If I were limited to just one stop on Route 66 for the kids it would be Henry’s Rabbit Ranch in Stuanton, Illinois. Simple, old fashioned fun just as it was when Route 66 was the Main Street of America is at the very heart of what makes this my favorite kid friendly stop.
BEST GUIDE BOOK
Published the National Historic Route 66 Federation, the EZ 66 Guide by acclaimed author Jerry McClanhan has yet to be beat. It and the Route 66 Dining & Lodging Guide, also published by the federation, are the two guides we travel with.
BEST ROUTE 66 BOOK FOR 2011
My favorite acquisition in 2011 was the latest title by Joe Sonderman and Jim Ross, Route 66 in Oklahoma. This is the first joint effort between Sonderman and Ross, but I have been adding the latest Sonderman release as soon as they become available.
A very close runner up would be Route 66 Sightings by Jim Ross, Shellee Graham, and Jerry McClanahan.
It is never easy to compile our annual “Best of List.” There is always the concern we will present the wrong impression about attractions or businesses (such as 4 Women on the Route, Afton Station, or Angela’s Cafe) because they were not included.
Simply put, there just isn’t enough time to list all of the amazing places awaiting discovery along Route 66. And if there were, by the time I finished the list it would be old news as some of our favorites, such as Zeno’s, are gone, and we have discovered new ones, such as the Palms in Atlanta, Illinois.
Would you care to share your list of favorite places on Route 66?
With the focus on Cuba Fest in Cuba, Missouri, the proposed venue for the debut of the Route 66 encyclopedia, next October, I have begun laying the ground work for what could be a very exciting year for us as well as the Route 66 community. In addition to Cuba Fest, it looks as though the Red Carpet Tour in in Illinois is shaping up to be a major event as is the New Mexico Motor Tour in June. Then there is the Route 66 in Mohave County exhibit being developed for the Powerhouse Visitor Center in Kingman.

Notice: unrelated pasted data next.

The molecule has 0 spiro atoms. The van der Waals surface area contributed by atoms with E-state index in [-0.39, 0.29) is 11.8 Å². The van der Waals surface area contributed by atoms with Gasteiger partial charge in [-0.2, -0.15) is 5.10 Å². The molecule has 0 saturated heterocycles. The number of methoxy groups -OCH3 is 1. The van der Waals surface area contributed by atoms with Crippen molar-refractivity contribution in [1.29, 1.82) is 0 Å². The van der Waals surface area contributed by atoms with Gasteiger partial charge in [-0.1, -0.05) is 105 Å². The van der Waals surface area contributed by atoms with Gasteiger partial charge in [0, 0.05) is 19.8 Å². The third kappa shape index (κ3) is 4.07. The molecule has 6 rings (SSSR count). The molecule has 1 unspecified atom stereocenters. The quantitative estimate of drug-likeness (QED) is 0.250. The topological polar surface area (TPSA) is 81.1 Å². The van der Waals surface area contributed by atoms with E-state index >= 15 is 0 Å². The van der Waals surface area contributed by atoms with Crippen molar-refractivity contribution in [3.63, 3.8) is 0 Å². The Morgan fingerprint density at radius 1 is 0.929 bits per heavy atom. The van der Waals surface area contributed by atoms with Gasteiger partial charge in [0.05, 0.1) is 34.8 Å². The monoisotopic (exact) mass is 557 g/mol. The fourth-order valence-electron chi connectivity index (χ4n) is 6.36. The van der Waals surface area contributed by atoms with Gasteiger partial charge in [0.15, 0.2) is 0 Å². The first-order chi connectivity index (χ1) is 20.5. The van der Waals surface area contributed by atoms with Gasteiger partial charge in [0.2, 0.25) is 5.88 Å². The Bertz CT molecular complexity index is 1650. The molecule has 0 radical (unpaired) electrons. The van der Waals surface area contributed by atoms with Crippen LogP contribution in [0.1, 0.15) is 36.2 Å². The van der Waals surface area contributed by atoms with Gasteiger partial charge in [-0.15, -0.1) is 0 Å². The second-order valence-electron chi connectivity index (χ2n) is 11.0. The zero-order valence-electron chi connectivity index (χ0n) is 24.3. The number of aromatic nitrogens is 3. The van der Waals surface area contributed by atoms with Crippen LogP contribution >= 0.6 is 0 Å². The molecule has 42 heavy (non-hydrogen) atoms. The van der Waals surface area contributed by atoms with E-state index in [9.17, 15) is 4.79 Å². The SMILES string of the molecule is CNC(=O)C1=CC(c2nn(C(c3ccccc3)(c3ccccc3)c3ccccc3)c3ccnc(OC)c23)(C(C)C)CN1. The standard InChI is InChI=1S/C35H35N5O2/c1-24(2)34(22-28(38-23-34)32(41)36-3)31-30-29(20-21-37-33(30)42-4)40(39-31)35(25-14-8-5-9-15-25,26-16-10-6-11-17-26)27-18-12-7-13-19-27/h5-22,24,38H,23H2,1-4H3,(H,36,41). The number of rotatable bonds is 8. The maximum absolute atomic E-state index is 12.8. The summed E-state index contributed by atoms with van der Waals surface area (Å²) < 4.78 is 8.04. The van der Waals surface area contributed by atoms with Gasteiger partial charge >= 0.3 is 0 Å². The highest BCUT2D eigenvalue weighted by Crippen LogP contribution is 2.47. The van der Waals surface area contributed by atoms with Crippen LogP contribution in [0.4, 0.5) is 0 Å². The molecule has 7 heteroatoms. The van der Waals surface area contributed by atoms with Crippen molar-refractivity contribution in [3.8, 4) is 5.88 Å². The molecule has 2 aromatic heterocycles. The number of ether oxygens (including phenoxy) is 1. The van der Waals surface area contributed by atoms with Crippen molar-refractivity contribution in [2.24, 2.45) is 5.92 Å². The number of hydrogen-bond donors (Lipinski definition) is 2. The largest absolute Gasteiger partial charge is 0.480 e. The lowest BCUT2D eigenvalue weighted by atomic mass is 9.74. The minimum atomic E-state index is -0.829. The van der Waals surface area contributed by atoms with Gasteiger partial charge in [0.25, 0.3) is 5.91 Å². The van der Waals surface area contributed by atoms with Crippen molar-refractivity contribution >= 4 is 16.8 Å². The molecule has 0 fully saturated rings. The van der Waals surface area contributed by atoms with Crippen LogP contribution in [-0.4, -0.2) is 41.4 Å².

But it is the tour that centers on Cuba which is garnering a great deal of my attention. This little project has morphed from a promotional tour for the book into an opportunity to provide publicity for the people and businesses along the highway, to promote and raise funds for museums and historic societies on Route 66, and now, to promote the importance of history to students at schools.
Initially, in an effort to derive media attention for the book, I envisioned driving the highway from end to end in a Model A Ford. This evolved to making the trip in a Nash, Studebaker, or Hudson manufactured between 1939 and 1953. Now, the focus has narrowed.
As one facet of the trip will be to speak at schools and encourage students to see history as something more than a dry, dusty subject that is as exciting as a three day insurance seminar, there can be only one vehicle suitable for this endeavor – a Hudson Hornet. The immediate association with the animated film Cars will instantly ensure interest from students.
So, the quest is on for a suitable vehicle that we can transform into the award winning Marshall Teague racer of the 1950s with “Fabulous Hudson Hornet 6” emblazoned on the doors. The quest is also on for suitable corporate sponsors to underwrite the endeavor, sponsors who will derive international publicity as a result of their support.
This is all still a pipe dream, a rough hewn plan, a little something to encourage people to see vintage cars as more than a trailer queen, an investment, or potential street rod project, and Route 66 as the ideal highway for using these vehicles as time machines. Still, eight books were once pipe dreams so …
So, mark your calendars for October and make your plans for a trip to Cuba. You miight want to make reservations at the Wagon Wheel Motel in advance, as I know at least one room has already been reserved.